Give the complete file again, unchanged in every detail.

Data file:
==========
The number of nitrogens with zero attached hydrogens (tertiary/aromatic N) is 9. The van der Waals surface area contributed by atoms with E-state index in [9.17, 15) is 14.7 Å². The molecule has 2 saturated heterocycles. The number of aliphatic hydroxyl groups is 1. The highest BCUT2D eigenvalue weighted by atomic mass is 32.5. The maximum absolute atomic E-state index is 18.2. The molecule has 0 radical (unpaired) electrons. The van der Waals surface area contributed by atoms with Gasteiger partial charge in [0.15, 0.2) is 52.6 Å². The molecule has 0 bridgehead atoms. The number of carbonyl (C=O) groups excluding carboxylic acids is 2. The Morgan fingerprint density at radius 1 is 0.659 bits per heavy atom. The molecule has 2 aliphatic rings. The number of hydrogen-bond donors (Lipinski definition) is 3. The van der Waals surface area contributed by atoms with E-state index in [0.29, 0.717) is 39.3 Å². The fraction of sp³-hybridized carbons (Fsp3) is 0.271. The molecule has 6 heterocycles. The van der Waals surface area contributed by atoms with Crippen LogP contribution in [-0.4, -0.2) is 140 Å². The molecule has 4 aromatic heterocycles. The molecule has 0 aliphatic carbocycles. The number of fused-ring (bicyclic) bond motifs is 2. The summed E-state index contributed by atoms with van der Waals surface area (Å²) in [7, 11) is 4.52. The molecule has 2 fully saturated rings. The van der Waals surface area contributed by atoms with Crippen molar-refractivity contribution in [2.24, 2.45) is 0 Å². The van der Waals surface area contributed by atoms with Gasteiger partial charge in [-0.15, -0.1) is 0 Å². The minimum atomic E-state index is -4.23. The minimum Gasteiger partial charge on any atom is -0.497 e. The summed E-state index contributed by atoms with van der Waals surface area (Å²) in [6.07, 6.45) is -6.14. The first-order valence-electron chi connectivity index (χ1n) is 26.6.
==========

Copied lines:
The number of nitrogens with zero attached hydrogens (tertiary/aromatic N) is 9. The van der Waals surface area contributed by atoms with E-state index in [9.17, 15) is 14.7 Å². The molecule has 2 saturated heterocycles. The number of aliphatic hydroxyl groups is 1. The highest BCUT2D eigenvalue weighted by atomic mass is 32.5. The maximum absolute atomic E-state index is 18.2. The molecule has 0 radical (unpaired) electrons. The van der Waals surface area contributed by atoms with Gasteiger partial charge in [0.15, 0.2) is 52.6 Å². The molecule has 0 bridgehead atoms. The number of carbonyl (C=O) groups excluding carboxylic acids is 2. The Morgan fingerprint density at radius 1 is 0.659 bits per heavy atom. The molecule has 2 aliphatic rings. The number of hydrogen-bond donors (Lipinski definition) is 3. The van der Waals surface area contributed by atoms with E-state index in [0.29, 0.717) is 39.3 Å². The fraction of sp³-hybridized carbons (Fsp3) is 0.271. The molecule has 6 heterocycles. The van der Waals surface area contributed by atoms with Crippen LogP contribution in [-0.4, -0.2) is 140 Å². The molecule has 4 aromatic heterocycles. The molecule has 0 aliphatic carbocycles. The number of fused-ring (bicyclic) bond motifs is 2. The summed E-state index contributed by atoms with van der Waals surface area (Å²) in [7, 11) is 4.52. The molecule has 2 fully saturated rings. The van der Waals surface area contributed by atoms with Crippen molar-refractivity contribution in [2.24, 2.45) is 0 Å². The van der Waals surface area contributed by atoms with Gasteiger partial charge in [-0.15, -0.1) is 0 Å². The minimum atomic E-state index is -4.23. The minimum Gasteiger partial charge on any atom is -0.497 e. The summed E-state index contributed by atoms with van der Waals surface area (Å²) in [6.07, 6.45) is -6.14. The first-order valence-electron chi connectivity index (χ1n) is 26.6.